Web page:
Dr. Downtown (David Brussat) has long deserved to be sued for malpractice, and the last few of his missives warrants this “J’accuse.” His constant attack on modernism is wearying, and not due to whining alone, but because it is unjustifiable as an intellectual stance. I recall his railing against Schoenberg, whom he’s obviously never listened to or read in depth, unaware of his carrying on traditions established by “classical” composers such as Bruckner and Mahler. Should Faulkner be deprived of his Nobel Prize because of his non-linear time-frames and polyphonic voicings? Would their equivalents in the visual arts be summarily dismissed?
All the buildings in Providence that Mr. Brussat condemns are those that offer the edgy pleasure of being harmoniously jarring within the urban context they help create: the Chace Center at RISD; Classical High School [Editor’s note: replacing the writer’s “Central” with “Classical” is the only editing change. Central High is in classical style; Classical High is modernist; I’m sure he meant that I condemn Classical High]; the recent Wheeler Gallery and Art Club additions. He has even solicited snide responses to the as yet unfinished Granoff Center at Brown, putting once again his bandwagon before the horses.
His campaign for the pretty as opposed to the beautiful (which engages and can redefine “the ugly”) coupled with his apparent fear of diversity and risk comes dangerously close to that supremacist ideal of blond blue-eyed sameness, championing the status quo at all costs. The 11/10/10 article concerning the foot-bridge contest is filled with misinformation and smug opinion. Friends differently wired than I have shared comments written on the blogosphere, mostly instructing Mr. Brussat about his business; these should be reprinted in a series of columns devoted to this important civic issue.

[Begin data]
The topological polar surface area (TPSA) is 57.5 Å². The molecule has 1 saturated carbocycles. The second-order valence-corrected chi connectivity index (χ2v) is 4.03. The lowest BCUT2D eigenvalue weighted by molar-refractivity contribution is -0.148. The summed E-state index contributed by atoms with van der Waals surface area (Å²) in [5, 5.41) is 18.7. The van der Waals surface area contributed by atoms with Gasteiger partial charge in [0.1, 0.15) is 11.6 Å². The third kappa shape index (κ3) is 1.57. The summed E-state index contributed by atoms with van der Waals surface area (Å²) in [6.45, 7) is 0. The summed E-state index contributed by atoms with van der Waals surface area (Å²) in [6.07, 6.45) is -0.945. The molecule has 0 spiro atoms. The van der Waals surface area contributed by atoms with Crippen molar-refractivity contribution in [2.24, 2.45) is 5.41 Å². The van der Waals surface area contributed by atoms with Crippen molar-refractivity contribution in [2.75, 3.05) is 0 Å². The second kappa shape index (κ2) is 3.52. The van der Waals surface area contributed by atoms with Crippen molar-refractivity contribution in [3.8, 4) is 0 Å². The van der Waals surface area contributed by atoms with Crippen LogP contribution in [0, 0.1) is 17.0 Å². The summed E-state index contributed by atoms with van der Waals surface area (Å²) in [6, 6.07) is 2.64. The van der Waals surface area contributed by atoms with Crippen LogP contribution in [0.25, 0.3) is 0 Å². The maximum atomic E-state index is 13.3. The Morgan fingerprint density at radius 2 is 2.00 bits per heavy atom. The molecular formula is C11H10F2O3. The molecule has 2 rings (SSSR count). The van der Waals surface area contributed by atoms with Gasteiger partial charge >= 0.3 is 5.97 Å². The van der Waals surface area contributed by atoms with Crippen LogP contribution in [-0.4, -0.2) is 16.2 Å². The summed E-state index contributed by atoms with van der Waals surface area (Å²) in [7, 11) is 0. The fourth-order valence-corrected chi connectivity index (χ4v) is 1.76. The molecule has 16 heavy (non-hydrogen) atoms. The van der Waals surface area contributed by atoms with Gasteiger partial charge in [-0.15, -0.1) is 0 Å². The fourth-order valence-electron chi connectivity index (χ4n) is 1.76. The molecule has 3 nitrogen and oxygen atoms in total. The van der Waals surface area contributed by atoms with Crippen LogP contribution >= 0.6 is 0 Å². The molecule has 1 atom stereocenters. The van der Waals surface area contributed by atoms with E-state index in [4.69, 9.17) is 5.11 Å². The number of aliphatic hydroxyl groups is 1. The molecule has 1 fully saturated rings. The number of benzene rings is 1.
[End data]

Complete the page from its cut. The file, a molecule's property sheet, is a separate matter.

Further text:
The column from 11/18/10, second paragraph, transposes what should be arising from your columnist’s mouth into the cry from a character enmeshed in a Reagan-era scandal. “Where do I go to get my reputation back?” could be a new beginning, unless this would be considered too modernistic a departure from entrenched mediocrity. Until this mea culpa is expressed, Mr. Brussat will be taken about as seriously as a cigar-store Indian.
Style is said by some to be the man. Mr. Brussat should be obliged to appear in public in a kind of personalized stock and pillory consisting of wide-brimmed hat and oversized buckled shoes (set off by yellow cross-gartered stocking) so he can follow his bliss undisguised, our roving Sturbridge village idiot, doomed to historical re-enactment.
Stuart Blazer has been invited to work as occasional poet/critic in the RISD Department of Architecture since the 1990s.
David Brussat’s blog post containing this letter can be seen here.
Additional unpublished letters to the editor can be found in the blog post below.